Our approach to the community began in November 2019, when we carried out the first intervention on a small piece of land that was donated to us: we removed a large amount of garbage that occupied the place and used a collaborative project design methodology (Dragon Dreaming) to integrate the community's dreams for this project. Community leaders, young mothers, children and volunteer participants were able to share and celebrate the birth of the Fertile Soil Project. Among the dreams of community members, the desire to share what is produced, distribute seeds and seedlings and eat more with plants was common to many. The first statement by Bárbara, a former resident of the community, was direct and clear: “I want this project to be sustainable”. When asked what it meant for her to be sustainable, she replied with great wisdom: “bring health to everyone”. Kiko, the leader who gave up the land for the first cultivation, pointed out the wish that his neighborhood really was a flower garden (“Jardim” means garden, in portuguese). We see the population's desire to give that place a new meaning through a new relationship with the Earth.

What is the estimated population (current 2020) in your Place?


Challenges: Describe the current (2020) and the future (2050) challenges that your food system faces.

Current challenges (2020):

1 - Lack of basic sanitation (sewage, clean and running water);

2 - Dirt, bad smell and smoke, caused both by illegal dumping of garbage and by domestic dumping around houses, which is usually burned in public areas and generates more pollution;

3 - Disease vectors (rats, cockroaches, flies) attracted by garbage;

4 - Violence, parallel power exercised by drug dealers;

5 - Great incidence of chemical dependence (alcohol and drugs);

6 - Lack of leisure options;

7 - Lack of work for the youngest and lack of specialized studies;

8 - High incidence of allergic, respiratory diseases, STDs and AIDS;

9 - Little access to safe and fresh food: Brazil is the country that most uses pesticides in the world;

10 - High rates of domestic violence, lack of female protagonism and gender inequality.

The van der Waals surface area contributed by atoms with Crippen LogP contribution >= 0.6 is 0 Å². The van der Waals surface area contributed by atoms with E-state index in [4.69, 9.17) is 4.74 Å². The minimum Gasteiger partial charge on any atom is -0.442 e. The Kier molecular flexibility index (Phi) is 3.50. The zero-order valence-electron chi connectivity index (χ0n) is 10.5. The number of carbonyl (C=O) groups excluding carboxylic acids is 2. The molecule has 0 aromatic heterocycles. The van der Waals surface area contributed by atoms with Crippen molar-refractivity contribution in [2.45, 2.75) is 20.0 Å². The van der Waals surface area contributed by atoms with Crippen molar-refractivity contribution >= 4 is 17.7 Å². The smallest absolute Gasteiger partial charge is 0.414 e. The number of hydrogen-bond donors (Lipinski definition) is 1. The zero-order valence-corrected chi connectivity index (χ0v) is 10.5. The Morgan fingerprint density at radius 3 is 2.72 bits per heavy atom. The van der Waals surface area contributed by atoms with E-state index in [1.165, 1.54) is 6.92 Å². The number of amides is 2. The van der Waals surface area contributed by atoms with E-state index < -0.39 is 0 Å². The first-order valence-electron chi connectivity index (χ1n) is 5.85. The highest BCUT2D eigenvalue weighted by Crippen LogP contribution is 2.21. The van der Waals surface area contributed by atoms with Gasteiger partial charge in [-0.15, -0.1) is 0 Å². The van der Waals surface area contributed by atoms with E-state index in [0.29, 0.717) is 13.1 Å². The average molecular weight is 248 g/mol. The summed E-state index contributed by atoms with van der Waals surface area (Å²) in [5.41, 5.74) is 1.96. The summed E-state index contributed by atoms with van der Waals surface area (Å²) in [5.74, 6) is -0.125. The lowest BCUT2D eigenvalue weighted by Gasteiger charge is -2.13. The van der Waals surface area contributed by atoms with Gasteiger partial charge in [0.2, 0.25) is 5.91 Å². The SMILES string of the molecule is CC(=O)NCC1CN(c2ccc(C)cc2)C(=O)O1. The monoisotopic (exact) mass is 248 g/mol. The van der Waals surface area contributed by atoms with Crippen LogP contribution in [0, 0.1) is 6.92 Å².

Future Challenges (2050):

1 - Increase in unemployment and social inequality in the country;

2 - Decrease in government incentives for the poorest population;

3 - Gradually decreasing incentives to health and public education, hampering long-term local development;

4 - Evasion of young people to other cities and an aging population;

5 - Systemic violence of parallel power: there is a tendency for drug trafficking leaders to seize any mechanism that generates income for the local population, aimed at what happens to garbage collectors today, who have to pass on part of their earnings to that criminal organization.

Address the Challenges: Describe how your Vision will address the challenges described in the previous question.



The proposal of Ecological Literacy is to consider Nature as a teacher to teach us to live on an integrating reality. We plan to work with local NGOs to hold workshops with the children they care for, preparing a new perspective on how to care for the youngest.


We want to work based on the recognition of local actors and their training for caring for the Earth. Initially, we identified Kiko and Luciana's collaborative leadership and their ability to share and take care of the needs common to everyone around them. Methodologies like Dragon Dreaming and sociocratic processes are helping us to design something that integrates beneficial actions for the community and for the regeneration of relationships and the Earth (multidimensional gain relationships). This organization is essential to bring about the necessary structural changes for the transformation of the community: our goal is to work with composting in the first stages of the project, like what happened in Florianópolis (Brazil) through the internationally awarded project “Revolução dos Baldinhos”, which it was born as a solution for an infestation of rats in the Chico Mendes community and today generates vegetable fertilizer for gardens and organic plantations in the city.